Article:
Now, as far as the oven-drying version is concerned, I would advise ditching the salt. Yes, I know that salt and jerky is a marriage made in Heaven, but the soy sauce adds and smoky taste to the meat, which means that it doesn’t need extra. Of course, if you’re not a big fan of soy, you can always replace with two tablespoons of rock salt.
I don’t know about you, but I like to add some kick to my jerky. If you want your snack to be spicier, you can add half a teaspoon of Tabasco in addition to the chili flakes. Yes, I know it sounds pretty hardcore, but hey, at least your jerky won’t be bland.
One of my friends told me that it’s also possible to prepare beef jerky using a dehydrator. Remember my powdered eggs recipe? Well, the method’s more or less the same. The only advantage of using a dehydrator instead of a regular oven set on ultra-low heat is that it reduces the cooking time by at least one, maybe two hours. If you have one of those gadgets in the kitchen, you should definitely try it out.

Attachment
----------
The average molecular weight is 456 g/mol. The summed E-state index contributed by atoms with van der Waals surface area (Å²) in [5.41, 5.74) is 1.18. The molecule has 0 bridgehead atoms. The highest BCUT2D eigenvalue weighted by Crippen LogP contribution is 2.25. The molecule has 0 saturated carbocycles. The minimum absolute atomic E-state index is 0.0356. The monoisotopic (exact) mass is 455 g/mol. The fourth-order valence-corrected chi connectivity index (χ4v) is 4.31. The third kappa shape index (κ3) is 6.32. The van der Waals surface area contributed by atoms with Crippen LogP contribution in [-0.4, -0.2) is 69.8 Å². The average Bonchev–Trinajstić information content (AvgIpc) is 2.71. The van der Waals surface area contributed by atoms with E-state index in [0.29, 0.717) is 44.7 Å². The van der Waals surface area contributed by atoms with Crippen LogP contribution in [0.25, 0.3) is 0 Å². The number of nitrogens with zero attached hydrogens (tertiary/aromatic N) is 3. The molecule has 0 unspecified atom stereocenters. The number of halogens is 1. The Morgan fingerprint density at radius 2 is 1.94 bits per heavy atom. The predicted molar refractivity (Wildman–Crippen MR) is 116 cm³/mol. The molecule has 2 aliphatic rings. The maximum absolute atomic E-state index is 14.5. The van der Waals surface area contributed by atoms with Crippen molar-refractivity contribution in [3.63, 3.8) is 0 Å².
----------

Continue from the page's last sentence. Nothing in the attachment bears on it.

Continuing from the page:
One more thing – the meat itself. Though I highly recommend using sirloin for this recipe since the cut will be, well, chewier, you can use whatever meat you prefer. Just be sure it has the same amount of fat as sirloin. Haven’t tried it yet, but from what I heard, jerky prepared from fish like rainbow trout, tuna or salmon is absolutely divine. Trouble is that it’s very hard to get ahold of a good recipe and most of the stuff on the market looks way too nasty.
So, here’s where I take my love. Hope my little winding has managed to convince you that making your own beef jerky is better than having to go through hundreds of Google pages in order to find the right one. As always, don’t think of cooking as something you need to do – have fun around the kitchen. Play some tunes. Work on your air guitar skills; whatever floats your boat. What do you think about my beef jerky recipe? Hit the comments section and let me know.
Beef jerky…the stories I could tell you about this stuff. I’m just going to say that I would marry beef jerky if that were possible (thinking about moving to state